In July 2015, Mark Jaben had the opportunity to be part of a private permit 16 person, 16 day river trip on the Colorado River through the Grand Canyon. Prior to leaving, Maggie Millard challenged him, almost tongue in cheek, to return with stories about Lean. Little did either know or expect the lessons on kaizen, leadership and continuous improvement that would emerge. Check out his first article on Kaizen in the Grand Canyon here.
Marie Louise wakes abruptly and sits bolt upright. In July in the depths of the Grand Canyon, the coolest place to sleep is on the rafts, but she is on a cot at the river’s edge. She has relived the day’s event - her boatman realizing he has misread the rapid, has underestimated the current with no time to correct, and instead squares up straight into the biggest hole on the Colorado River. The bow of the raft slams to a stop, slowly rises up, is covered as the water comes crashing over them, pauses for a moment, then violently rolls to its side, ejecting all three passengers into the maelstrom and chaos of Lava.
For a moment it is quiet and dark. Then Marie Louise pops into daylight only to realize it is not done yet. Thrashed from one huge wave to the next, she is carried downstream, but at some point, she is still ok and pats the top of her helmet in the universal river sign to let the others know she is alright. Kayakers appear to give her a safe tow to the shore. She looks around and is relieved to find everyone else is fine, too.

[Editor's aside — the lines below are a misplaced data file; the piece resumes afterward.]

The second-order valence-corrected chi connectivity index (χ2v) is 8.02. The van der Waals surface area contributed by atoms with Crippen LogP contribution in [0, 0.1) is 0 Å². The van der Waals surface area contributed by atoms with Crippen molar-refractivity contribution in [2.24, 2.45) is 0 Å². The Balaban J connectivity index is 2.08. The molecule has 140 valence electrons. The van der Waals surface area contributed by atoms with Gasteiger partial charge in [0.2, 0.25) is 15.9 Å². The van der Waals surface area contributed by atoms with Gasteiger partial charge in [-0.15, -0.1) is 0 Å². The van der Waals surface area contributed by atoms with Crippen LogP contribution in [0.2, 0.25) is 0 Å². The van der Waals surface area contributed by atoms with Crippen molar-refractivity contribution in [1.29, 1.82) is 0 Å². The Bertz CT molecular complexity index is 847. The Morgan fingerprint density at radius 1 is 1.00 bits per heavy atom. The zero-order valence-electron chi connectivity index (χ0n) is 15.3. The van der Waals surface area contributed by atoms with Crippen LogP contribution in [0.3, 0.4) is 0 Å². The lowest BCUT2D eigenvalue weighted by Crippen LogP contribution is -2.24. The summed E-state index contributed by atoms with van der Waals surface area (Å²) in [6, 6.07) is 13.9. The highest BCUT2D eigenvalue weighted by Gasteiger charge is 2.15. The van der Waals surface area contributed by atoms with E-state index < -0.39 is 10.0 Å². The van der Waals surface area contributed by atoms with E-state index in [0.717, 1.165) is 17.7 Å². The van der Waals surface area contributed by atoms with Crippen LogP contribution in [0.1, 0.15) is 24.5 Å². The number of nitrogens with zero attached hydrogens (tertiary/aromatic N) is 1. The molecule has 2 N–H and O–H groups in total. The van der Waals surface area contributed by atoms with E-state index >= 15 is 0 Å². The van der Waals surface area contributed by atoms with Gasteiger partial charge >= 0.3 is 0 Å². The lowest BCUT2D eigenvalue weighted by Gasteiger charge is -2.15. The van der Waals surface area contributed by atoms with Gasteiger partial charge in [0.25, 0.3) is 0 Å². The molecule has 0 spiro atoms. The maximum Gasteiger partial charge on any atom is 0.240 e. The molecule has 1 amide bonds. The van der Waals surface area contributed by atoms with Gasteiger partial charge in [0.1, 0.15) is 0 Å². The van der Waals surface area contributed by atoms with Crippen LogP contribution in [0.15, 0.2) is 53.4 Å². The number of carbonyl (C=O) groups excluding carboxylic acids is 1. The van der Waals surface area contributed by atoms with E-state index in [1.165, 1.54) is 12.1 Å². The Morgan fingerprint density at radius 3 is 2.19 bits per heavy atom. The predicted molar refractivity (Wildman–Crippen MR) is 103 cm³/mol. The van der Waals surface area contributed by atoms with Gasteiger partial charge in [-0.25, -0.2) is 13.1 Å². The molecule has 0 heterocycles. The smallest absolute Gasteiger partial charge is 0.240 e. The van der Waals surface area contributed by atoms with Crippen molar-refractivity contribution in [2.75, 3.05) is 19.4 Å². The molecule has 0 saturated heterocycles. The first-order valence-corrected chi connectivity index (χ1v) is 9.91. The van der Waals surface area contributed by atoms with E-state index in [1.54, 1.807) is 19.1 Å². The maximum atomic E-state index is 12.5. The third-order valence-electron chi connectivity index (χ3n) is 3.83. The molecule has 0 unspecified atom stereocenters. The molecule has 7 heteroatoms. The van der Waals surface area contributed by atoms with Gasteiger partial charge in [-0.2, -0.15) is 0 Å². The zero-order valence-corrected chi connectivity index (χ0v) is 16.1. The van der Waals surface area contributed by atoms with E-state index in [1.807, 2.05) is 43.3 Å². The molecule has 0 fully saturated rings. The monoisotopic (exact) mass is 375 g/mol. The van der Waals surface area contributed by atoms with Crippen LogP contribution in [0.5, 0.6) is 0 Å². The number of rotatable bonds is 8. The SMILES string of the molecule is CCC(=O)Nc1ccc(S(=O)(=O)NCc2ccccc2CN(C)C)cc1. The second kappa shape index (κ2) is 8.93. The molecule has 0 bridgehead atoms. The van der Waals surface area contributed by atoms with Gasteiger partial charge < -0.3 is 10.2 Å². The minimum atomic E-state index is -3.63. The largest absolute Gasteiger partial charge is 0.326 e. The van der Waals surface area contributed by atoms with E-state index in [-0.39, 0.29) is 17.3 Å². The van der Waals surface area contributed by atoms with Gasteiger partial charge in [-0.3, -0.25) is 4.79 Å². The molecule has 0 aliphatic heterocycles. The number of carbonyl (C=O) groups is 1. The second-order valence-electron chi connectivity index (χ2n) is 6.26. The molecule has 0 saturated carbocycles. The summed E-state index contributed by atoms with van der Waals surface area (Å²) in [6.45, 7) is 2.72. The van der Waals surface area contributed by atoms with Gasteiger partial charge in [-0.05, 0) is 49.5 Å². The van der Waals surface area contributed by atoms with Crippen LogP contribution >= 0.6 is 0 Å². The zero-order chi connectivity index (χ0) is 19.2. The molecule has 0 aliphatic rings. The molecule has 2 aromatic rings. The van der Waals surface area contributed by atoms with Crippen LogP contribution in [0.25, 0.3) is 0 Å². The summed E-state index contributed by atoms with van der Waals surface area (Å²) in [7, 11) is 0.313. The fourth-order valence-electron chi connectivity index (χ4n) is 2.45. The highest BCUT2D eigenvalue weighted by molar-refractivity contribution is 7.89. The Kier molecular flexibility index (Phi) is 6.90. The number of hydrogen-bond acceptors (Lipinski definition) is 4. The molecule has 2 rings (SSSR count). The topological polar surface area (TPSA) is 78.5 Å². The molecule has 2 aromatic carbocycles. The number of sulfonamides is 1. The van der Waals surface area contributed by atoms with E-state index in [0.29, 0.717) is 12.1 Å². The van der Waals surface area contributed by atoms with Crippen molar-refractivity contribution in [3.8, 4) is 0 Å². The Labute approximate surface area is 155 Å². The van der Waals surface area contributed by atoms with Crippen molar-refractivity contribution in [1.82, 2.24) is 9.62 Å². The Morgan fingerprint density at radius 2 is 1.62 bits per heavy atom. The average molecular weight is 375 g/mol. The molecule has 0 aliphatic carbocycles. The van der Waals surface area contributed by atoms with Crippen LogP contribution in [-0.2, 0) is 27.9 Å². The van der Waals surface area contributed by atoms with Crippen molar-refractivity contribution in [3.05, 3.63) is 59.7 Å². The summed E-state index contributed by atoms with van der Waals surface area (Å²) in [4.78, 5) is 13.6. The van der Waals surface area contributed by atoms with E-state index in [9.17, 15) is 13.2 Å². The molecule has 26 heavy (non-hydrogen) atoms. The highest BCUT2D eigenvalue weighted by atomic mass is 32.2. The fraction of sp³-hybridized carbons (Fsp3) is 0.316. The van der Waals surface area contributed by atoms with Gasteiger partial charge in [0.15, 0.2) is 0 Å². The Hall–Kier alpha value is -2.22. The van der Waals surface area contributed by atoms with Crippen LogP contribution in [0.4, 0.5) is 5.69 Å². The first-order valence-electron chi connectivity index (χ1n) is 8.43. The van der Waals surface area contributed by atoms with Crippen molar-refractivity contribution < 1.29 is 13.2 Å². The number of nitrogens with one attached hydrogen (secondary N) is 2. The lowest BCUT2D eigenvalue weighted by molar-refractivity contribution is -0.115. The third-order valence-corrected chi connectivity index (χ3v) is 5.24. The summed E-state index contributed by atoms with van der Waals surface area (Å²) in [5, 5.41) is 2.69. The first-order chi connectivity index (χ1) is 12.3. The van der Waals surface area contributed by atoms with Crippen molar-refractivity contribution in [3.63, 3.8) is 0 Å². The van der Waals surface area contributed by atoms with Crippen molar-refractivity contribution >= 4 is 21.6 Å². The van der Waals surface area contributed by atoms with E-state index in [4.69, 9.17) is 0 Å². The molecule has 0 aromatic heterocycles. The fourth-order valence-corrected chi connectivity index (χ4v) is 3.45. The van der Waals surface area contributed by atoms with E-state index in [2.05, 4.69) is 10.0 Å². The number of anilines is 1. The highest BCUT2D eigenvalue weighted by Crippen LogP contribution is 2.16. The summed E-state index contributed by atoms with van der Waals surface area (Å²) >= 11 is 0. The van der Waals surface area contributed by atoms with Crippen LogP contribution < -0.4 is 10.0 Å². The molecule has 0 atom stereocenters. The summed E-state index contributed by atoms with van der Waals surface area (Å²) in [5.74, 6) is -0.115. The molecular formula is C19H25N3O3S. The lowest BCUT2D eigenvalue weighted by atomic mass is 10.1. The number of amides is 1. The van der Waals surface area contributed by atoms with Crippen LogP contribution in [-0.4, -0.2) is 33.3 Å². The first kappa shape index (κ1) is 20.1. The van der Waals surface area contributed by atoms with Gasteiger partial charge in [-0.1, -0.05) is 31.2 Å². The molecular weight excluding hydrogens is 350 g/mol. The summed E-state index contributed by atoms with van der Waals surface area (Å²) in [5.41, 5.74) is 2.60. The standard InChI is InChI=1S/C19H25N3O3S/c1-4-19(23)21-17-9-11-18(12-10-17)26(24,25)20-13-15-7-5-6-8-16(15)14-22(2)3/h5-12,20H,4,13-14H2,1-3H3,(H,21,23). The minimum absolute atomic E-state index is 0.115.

It takes several miles of continuous water to corrale the upside down raft and eventually flip it back right side up. ‘Rigged to flip,’ everything is still there.
There are only a few bruises and scrapes; the real soreness won’t show up until tomorrow. For now, it has become a good story to tell, as the catastrophe becomes mortar that further binds the group together.
But for Marie Louise, it is still not over.
The Origin and Impact of Memories
The brain works by making connections, forming patterns and standard responses to those patterns, rewiring them by the experiences it has, all the while searching for those that provide a higher likelihood of survival and success. This process, called neuroplasticity, enables us to learn and adjust. Practice reinforces the pattern, making that choice more available in the future, as the brain needs less attention and focus to make use of that standard. But neuroplasticity also includes pruning away patterns that are not used very much and are not so valuable, leaving precious limited bandwidth available for those that are.